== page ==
German minister's "no" to Biblis A extension

06 March 2007

Environment minister and chief nuclear regulator Sigmar Gabriel has rejected RWE’s application to extend the lifetime of Biblis A by transferring kilowatt-hours to it from the shut down Mülheim-Kärlich pressurized water reactor. A ruling has not yet been made on an alternative application to transfer kWh to Biblis A from Emsland, one of Germany’s newer plants.

In 2000, the German utilities agreed with the government to limit the operation of their nuclear power plants to a lifetime 2623 TWh, equivalent to an average life of 32 years. The cap was introduced as part of government plans to phase out nuclear energy. Without the extension, Biblis A would have to cease operating in 2008 – before the next federal election, when the phase out policy could be overturned. The agreement between the German government and the country’s power supply companies included the permanent closure of Mülheim-Kärlich, which had only operated from 1986-1988. In exchange RWE was granted the option of transferring 107.25 TWh of electricity production to other nuclear plants, known as the Mülheim-Kärlich allowance.

In its September 2006 application to the Federal Ministry for the Environment, RWE requested that 30 TWh be transferred to Biblis A from Mülheim-Kärlich. Had the government granted the extension, Biblis A would have enabled it to continue operating until the second half of 2011, in line with Biblis B, which should already be able to run until 2011 thanks to a transfer of 21.45 TWh under the Mülheim-Kärlich allowance, which did not require approval. Both plants are currently offline as they undergo repairs to their seismic supports.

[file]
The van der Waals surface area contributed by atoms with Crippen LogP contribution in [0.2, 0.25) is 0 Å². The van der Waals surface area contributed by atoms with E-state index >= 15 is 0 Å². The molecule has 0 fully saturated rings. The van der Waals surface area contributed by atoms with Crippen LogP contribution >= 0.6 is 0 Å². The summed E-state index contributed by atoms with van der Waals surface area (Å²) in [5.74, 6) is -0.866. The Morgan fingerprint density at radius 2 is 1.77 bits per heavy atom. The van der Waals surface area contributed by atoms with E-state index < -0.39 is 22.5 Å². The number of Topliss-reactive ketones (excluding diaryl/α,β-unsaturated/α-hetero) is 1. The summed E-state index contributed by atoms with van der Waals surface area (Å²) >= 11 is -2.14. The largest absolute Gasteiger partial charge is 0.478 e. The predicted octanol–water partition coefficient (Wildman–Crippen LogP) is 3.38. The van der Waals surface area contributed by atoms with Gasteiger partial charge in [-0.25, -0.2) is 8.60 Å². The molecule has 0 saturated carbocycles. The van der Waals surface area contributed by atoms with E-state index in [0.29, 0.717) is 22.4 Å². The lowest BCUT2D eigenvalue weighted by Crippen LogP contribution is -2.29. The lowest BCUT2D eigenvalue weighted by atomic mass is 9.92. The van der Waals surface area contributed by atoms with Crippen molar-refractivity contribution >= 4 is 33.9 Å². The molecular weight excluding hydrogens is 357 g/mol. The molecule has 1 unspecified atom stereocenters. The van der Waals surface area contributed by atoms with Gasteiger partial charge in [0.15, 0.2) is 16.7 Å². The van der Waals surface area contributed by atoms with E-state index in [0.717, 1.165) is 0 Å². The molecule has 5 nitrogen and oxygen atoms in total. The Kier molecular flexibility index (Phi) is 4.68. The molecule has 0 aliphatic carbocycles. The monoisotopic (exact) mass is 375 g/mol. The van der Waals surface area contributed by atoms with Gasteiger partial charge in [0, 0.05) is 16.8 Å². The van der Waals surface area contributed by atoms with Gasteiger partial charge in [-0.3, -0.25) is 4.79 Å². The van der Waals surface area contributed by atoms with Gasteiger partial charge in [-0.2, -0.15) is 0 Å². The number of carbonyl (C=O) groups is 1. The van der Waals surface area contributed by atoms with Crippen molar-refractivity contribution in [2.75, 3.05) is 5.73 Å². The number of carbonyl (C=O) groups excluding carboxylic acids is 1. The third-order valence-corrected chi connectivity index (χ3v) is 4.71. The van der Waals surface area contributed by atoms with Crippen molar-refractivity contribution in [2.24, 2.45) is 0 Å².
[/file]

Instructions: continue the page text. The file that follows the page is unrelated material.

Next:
German utilities are trying to extend the operating lives of their reactors at a time when many are starting to question the wisdom of the phase out policy. Meanwhile, German reactor owners are faced with a project to update the country’s regulatory guidelines in what some fear is an attempt to accelerate the phase out by introducing overzealous safety requirements based on an “ideal state”. Operators fear that such rules could mandate backfitting that could not be justified economically and would effectively force the closure of many of the country’s 17 remaining nuclear plants.

Further information


WNA Nuclear Power in Germanyinformation paper

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